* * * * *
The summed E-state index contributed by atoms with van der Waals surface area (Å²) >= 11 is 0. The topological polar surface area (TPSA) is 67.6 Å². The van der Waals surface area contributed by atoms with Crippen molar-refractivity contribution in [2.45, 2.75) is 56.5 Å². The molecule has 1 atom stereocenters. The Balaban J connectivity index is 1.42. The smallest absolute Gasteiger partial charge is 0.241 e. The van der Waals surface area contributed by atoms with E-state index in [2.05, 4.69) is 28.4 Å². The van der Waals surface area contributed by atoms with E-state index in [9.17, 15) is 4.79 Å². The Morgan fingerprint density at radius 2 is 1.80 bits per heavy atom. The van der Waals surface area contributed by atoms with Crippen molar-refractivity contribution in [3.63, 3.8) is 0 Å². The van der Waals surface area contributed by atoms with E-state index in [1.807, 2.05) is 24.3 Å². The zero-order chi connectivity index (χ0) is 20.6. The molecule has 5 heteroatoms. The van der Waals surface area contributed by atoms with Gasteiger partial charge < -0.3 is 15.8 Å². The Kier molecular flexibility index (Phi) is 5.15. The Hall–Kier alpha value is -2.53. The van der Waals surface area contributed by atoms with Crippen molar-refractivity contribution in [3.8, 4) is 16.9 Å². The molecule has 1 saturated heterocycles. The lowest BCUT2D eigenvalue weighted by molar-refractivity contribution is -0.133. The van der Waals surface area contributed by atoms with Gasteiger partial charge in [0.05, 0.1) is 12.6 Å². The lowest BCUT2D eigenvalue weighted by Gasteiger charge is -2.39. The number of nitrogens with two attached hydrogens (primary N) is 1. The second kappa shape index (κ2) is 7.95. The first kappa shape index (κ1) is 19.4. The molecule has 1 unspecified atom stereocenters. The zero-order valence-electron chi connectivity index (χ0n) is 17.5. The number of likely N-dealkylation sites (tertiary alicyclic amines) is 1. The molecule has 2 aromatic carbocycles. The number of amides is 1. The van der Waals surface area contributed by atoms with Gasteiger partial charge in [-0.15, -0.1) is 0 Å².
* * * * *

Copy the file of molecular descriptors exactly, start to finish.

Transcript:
The summed E-state index contributed by atoms with van der Waals surface area (Å²) >= 11 is 0. The topological polar surface area (TPSA) is 67.6 Å². The van der Waals surface area contributed by atoms with Crippen molar-refractivity contribution in [2.45, 2.75) is 56.5 Å². The molecule has 1 atom stereocenters. The Balaban J connectivity index is 1.42. The smallest absolute Gasteiger partial charge is 0.241 e. The van der Waals surface area contributed by atoms with E-state index in [2.05, 4.69) is 28.4 Å². The van der Waals surface area contributed by atoms with E-state index in [9.17, 15) is 4.79 Å². The Morgan fingerprint density at radius 2 is 1.80 bits per heavy atom. The van der Waals surface area contributed by atoms with Crippen molar-refractivity contribution in [3.63, 3.8) is 0 Å². The van der Waals surface area contributed by atoms with E-state index in [1.807, 2.05) is 24.3 Å². The zero-order chi connectivity index (χ0) is 20.6. The molecule has 5 heteroatoms. The van der Waals surface area contributed by atoms with Gasteiger partial charge < -0.3 is 15.8 Å². The Kier molecular flexibility index (Phi) is 5.15. The Hall–Kier alpha value is -2.53. The van der Waals surface area contributed by atoms with Crippen molar-refractivity contribution in [3.8, 4) is 16.9 Å². The molecule has 1 saturated heterocycles. The lowest BCUT2D eigenvalue weighted by molar-refractivity contribution is -0.133. The van der Waals surface area contributed by atoms with Gasteiger partial charge in [0.05, 0.1) is 12.6 Å². The lowest BCUT2D eigenvalue weighted by Gasteiger charge is -2.39. The number of nitrogens with two attached hydrogens (primary N) is 1. The second kappa shape index (κ2) is 7.95. The first kappa shape index (κ1) is 19.4. The molecule has 1 unspecified atom stereocenters. The zero-order valence-electron chi connectivity index (χ0n) is 17.5. The number of likely N-dealkylation sites (tertiary alicyclic amines) is 1. The molecule has 2 aromatic carbocycles. The number of amides is 1. The van der Waals surface area contributed by atoms with Gasteiger partial charge in [-0.15, -0.1) is 0 Å².